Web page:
Welcome to the Institute of Structural Biology!
From the biggest building to the smallest molecule, the function of an object is determined by its structure. It is impossible to accurately determine and understand how the object works without discovering its structure. The Institute of Structural Biology investigates the spatial structures of biological macromolecules, i.e. proteins, nucleic acids (RNAs and DNA) and their complexes. These structural data help us to understand molecular mechanisms of cellular processes and disease-linked pathways.
We are using and developing modern solution- and solid-state NMR- spectroscopy techniques as well as X-ray crystallography to elucidate the structural details of complex biomolecules. These data are combined with complementary information from Small Angle X-ray and/or Neutron Scattering (SAXS/SANS), and biophysical techniques (i.e isothermal titration calorimetry, static and dynamic light scattering) to describe the structure-function relationships of biomolecules. Computational methods provide additional insight in the cases where obtaining precise experimental data is difficult.
The structural information provides an understanding of the molecular mechanisms of basic cellular pathways, and of molecular processes linked to human disease. Our studies focus on fundamental processes in the regulation of gene expression, cellular signal transduction and peroxisome biogenesis. In order to tackle large protein complexes and fibril structures, we develop and improve novel experimental techniques based on solution- and solid-state NMR. The molecular mechanisms studied are implicated in various diseases, such as neurodegenerative disorders, diabetes and cancer.
The structural data, in combination with chemical biology approaches, provide a basis for the rational design and development of small molecule inhibitors and novel bioactive compounds. We use the results of our structural research to rationally guide the development of such molecules with a potential therapeutic use.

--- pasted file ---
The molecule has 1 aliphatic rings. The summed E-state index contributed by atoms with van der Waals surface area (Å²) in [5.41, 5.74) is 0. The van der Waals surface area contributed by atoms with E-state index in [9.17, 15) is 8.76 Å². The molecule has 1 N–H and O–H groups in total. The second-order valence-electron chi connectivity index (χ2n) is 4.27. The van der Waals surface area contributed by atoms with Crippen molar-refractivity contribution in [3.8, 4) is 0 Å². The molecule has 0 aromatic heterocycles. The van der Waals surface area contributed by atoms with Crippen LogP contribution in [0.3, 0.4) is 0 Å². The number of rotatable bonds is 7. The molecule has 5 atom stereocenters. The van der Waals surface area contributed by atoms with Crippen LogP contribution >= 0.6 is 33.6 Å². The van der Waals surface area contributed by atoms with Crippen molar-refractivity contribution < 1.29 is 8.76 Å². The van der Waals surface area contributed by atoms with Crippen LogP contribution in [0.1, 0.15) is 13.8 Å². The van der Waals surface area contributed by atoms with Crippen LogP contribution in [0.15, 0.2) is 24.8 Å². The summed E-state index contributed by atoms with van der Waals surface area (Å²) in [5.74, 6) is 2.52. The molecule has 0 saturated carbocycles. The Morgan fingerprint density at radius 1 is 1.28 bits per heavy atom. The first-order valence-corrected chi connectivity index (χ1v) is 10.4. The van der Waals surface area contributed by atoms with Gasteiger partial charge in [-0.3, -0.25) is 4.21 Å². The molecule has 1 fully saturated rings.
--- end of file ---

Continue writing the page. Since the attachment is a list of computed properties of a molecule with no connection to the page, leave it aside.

The Institute of Structural Biology is formed of different groups with complementary research focus and provides service facilities for researchers at the Helmholtz Zentrum München and beyond. While each research group has its own unique research program, an interdisciplinary approach to structural biology research and tight internal cooperation is emphasized.
Michael Sattler is the Director of the Institute of Structural Biology and also holds the Chair of Biomolecular NMR-Spectroscopy at the Technische Universität München. He also directs the Bayerische NMR Zentrum (BNMRZ). His research focuses on molecular mechanism in the regulation of gene expression at the level of RNA and cellular signaling using solution NMR and complementary techniques, as well as structure-based drug discovery.
The group of Dierk Niessing is specialized in X-ray crystallography. The group explores the molecular principles underlying cargo recognition by molecular transport complexes, complex assembly and activation, and eventually disassembly after the transport.
In 2010, Bernd Reif was appointed as Professor of Solid-state NMR-Spectroscopy at the TU Munich and affiliated to the Institute of Structural Biology. With his expertise we can now study the structural basis of amyloids and amorphous/microcrystalline biological macromolecules, which play crucial roles in neurodegenerative diseases and diabetes.
The Emmy-Noether-funded research group of Oliver Lange joined the Institute of Structural Biology in 2011. His group employs computational structural biology methods to study the structure and dynamics of proteins using structural modeling package ROSETTA. One focus is the combination of NMR data with ROSETTA for structure determination of large protein complexes in solution.
Tobias Madl joined the institute in 2012 as an Emmy-Noether research group leader. His group investigates the structural biology of transcriptional regulation linked to human diseases. The group combines NMR data with small angle X-ray/neutron scattering experiments to characterize the structure and dynamic of large regulatory complexes.
The Chemoinformatics & Chemical Biology group, led by Igor Tetko, develops computational tools for drug discovery. Its expertise covers development of Quantitative Structure-Property Relationships (QSPR) models to predict physico-chemical and biological activity of molecules and use of a large set of linear and non-linear machine learning methods to address chemical data of different complexity and nature.
Facilities and Platforms
The Protein Expression and Purification Facility (PEPF) was established in 2010 to provide expertise and resources for sample preparation and producing proteins for structural studies, chemical biology and drug discovery.
The Fragement-based screening facility uses and develops high throughput NMR techniques to screen chemical libraries for biologically active small molecules – potential drug candidates. It also provides in vitro assaying and validation service for drug discovery projects realized in the Helmholtz Zentrum München.
In Fall 2012, a X-ray crystallography platform for biological macromolecules has been established. The platform provides help in crystalization, crystall handling and structure determination. Besides solving structures of proteins and larger co-complexes, the platform is used to perform structure-guided improvement of potential drug candidates.